Skip to content

COLUMN: Justice Denied: Court crisis is an election issue

Health care. Education. The Harmonized Sales Tax. There's no shortage of hot-button issues clamouring for government attention as a possible provincial election looms.

Health care. Education. The Harmonized Sales Tax.

There's no shortage of hot-button issues clamouring for government attention as a possible provincial election looms.

But there's an even bigger elephant in the room, one that has been ailing for nearly a decade and, by many accounts, is now in danger of collapsing.

B.C.'s legal system is in big trouble.

Justice Denied, a five-week Black Press investigation into the various components of the system, has revealed a precarious house of cards.

Provincial funding cuts dating back to 2003 have reduced the number of sitting judges, fuelling a trial backlog that increasingly lets criminals go free because of unconstitutional delays.

The result? More than 2,100 cases are now at risk of being tossed out of court due to waits that threaten to violate the accused's right to be tried within a reasonable time.

Savvy defence lawyers are exploiting the dysfunction in the system to their advantage. Accused criminals - some charged with serious crimes such as impaired driving causing bodily harm - are getting away scot-free without having to face their victims or be accountable for their actions.

The considerable efforts of police officers are being wasted, not to mention the taxpayer money used to pay them for investigations, forensic work and testimony that are all for naught once the suspect walks.

But perhaps the hardest hit are the victims - regular people impacted by crime who have no choice but to rely on a deteriorating legal system for relief.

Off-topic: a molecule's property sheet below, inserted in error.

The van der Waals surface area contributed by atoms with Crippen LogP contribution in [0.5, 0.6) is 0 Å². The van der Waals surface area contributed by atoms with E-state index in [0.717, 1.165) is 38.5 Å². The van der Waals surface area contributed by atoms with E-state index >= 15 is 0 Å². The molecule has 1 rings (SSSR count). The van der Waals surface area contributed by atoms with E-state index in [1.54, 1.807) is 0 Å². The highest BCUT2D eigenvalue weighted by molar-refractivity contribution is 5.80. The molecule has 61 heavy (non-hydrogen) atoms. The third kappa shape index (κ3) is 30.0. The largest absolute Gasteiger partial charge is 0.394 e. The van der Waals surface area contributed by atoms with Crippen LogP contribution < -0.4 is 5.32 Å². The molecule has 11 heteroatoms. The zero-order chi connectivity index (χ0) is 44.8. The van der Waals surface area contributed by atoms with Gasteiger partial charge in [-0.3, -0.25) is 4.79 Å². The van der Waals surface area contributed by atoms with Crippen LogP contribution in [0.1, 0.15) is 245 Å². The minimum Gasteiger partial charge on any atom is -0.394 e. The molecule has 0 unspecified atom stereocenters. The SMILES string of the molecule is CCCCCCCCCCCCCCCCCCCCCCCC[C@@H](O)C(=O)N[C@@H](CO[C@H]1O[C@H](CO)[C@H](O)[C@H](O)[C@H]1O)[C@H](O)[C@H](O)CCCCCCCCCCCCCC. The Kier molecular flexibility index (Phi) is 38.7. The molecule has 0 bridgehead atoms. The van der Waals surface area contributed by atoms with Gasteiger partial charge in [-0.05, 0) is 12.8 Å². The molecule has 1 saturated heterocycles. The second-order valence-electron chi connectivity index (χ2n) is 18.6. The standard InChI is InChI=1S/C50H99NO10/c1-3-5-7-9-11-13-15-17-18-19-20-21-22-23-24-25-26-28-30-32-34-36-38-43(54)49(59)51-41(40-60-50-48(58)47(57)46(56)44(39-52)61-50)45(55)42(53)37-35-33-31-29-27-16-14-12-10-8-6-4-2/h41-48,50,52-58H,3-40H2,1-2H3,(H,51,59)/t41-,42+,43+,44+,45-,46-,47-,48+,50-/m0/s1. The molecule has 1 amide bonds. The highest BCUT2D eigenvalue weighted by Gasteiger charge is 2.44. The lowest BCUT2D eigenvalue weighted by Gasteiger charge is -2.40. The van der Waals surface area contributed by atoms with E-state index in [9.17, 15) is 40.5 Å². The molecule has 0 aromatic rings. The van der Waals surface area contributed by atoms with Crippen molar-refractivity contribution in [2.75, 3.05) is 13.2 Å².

The verdict on the possibility of a quick fix is grim.

February's provincial budget approved another $14.5 million in cuts to the judicial system for 2011-'12 - followed by a funding freeze for the next two years, until 2014. This despite the fact a tax on legal services - originally created to support legal aid - funnels $145 million each year into the province's general revenues.

It's estimated about $25 million annually in additional funding would bring staffing in the court system up to the levels they were six years ago. Imagine what dedicating $145 million to the courts would do.

B.C. Attorney General Barry Penner told Black Press this week he would like to provide additional dollars but there's only one pot of money to support myriad public services and, indeed, only one taxpayer.

That may be true. But aside from health care, one would be hard-pressed to identify an issue that cuts across all walks of life and has, directly or indirectly, affected nearly everyone.

Divorce, drug use, child custody battles, physical and sexual assaults, break-and-enters, murder, domestic violence, negligent or impaired driving, speeding, animal abuse... who hasn't been affected by such occurrences or known someone who has?

If Premier Christy Clark is serious about her "Putting Families First" platform, fixing B.C.'s debilitated justice system must be among her top priorities.

Voters: When the provincial writ is dropped, make this an election issue politicians can't ignore.

Paula Carlson is editor of The Surrey-North Delta Leader, a Black Press sister paperof The Tri-City News.

[email protected]


Black Press' Justice Denied series was published in The Tri-City News on March 18 and 25, and April 1, 8 and 15. To find the series online, go to and search "Justice Denied series".